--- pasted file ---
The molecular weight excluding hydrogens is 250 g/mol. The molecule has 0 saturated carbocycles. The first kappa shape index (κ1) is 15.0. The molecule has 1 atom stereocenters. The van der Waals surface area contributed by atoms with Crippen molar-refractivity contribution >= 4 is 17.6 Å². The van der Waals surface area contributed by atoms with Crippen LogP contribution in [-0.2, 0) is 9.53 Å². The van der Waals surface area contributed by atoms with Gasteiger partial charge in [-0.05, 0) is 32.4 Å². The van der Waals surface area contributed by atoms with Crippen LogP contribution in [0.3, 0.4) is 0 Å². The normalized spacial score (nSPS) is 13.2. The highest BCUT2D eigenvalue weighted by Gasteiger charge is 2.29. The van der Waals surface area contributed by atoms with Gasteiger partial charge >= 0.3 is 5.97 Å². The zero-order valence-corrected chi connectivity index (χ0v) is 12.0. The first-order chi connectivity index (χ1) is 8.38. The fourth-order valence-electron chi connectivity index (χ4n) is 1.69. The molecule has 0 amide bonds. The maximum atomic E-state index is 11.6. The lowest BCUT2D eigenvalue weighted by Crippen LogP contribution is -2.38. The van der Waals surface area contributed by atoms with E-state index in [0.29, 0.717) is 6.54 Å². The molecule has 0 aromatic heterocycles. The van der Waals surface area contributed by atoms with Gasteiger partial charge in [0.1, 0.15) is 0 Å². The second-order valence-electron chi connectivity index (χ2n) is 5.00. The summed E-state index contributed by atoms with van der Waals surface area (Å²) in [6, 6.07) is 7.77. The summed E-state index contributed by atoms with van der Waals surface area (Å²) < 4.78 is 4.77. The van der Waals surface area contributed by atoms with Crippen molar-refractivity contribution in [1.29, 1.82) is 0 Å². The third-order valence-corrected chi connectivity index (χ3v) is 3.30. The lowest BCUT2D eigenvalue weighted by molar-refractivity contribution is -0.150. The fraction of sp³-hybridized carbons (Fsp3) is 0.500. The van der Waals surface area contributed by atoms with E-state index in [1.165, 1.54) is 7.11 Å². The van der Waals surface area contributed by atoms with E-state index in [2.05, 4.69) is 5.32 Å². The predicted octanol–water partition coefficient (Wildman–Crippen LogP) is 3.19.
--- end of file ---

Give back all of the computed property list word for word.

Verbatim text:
The molecular weight excluding hydrogens is 250 g/mol. The molecule has 0 saturated carbocycles. The first kappa shape index (κ1) is 15.0. The molecule has 1 atom stereocenters. The van der Waals surface area contributed by atoms with Crippen molar-refractivity contribution >= 4 is 17.6 Å². The van der Waals surface area contributed by atoms with Crippen LogP contribution in [-0.2, 0) is 9.53 Å². The van der Waals surface area contributed by atoms with Gasteiger partial charge in [-0.05, 0) is 32.4 Å². The van der Waals surface area contributed by atoms with Crippen LogP contribution in [0.3, 0.4) is 0 Å². The normalized spacial score (nSPS) is 13.2. The highest BCUT2D eigenvalue weighted by Gasteiger charge is 2.29. The van der Waals surface area contributed by atoms with Gasteiger partial charge >= 0.3 is 5.97 Å². The zero-order valence-corrected chi connectivity index (χ0v) is 12.0. The first-order chi connectivity index (χ1) is 8.38. The fourth-order valence-electron chi connectivity index (χ4n) is 1.69. The molecule has 0 amide bonds. The maximum atomic E-state index is 11.6. The lowest BCUT2D eigenvalue weighted by Crippen LogP contribution is -2.38. The van der Waals surface area contributed by atoms with E-state index in [0.29, 0.717) is 6.54 Å². The molecule has 0 aromatic heterocycles. The van der Waals surface area contributed by atoms with Gasteiger partial charge in [0.1, 0.15) is 0 Å². The second-order valence-electron chi connectivity index (χ2n) is 5.00. The summed E-state index contributed by atoms with van der Waals surface area (Å²) in [6, 6.07) is 7.77. The summed E-state index contributed by atoms with van der Waals surface area (Å²) < 4.78 is 4.77. The van der Waals surface area contributed by atoms with Crippen molar-refractivity contribution in [1.29, 1.82) is 0 Å². The third-order valence-corrected chi connectivity index (χ3v) is 3.30. The lowest BCUT2D eigenvalue weighted by molar-refractivity contribution is -0.150. The fraction of sp³-hybridized carbons (Fsp3) is 0.500. The van der Waals surface area contributed by atoms with E-state index in [1.165, 1.54) is 7.11 Å². The van der Waals surface area contributed by atoms with E-state index in [2.05, 4.69) is 5.32 Å². The predicted octanol–water partition coefficient (Wildman–Crippen LogP) is 3.19.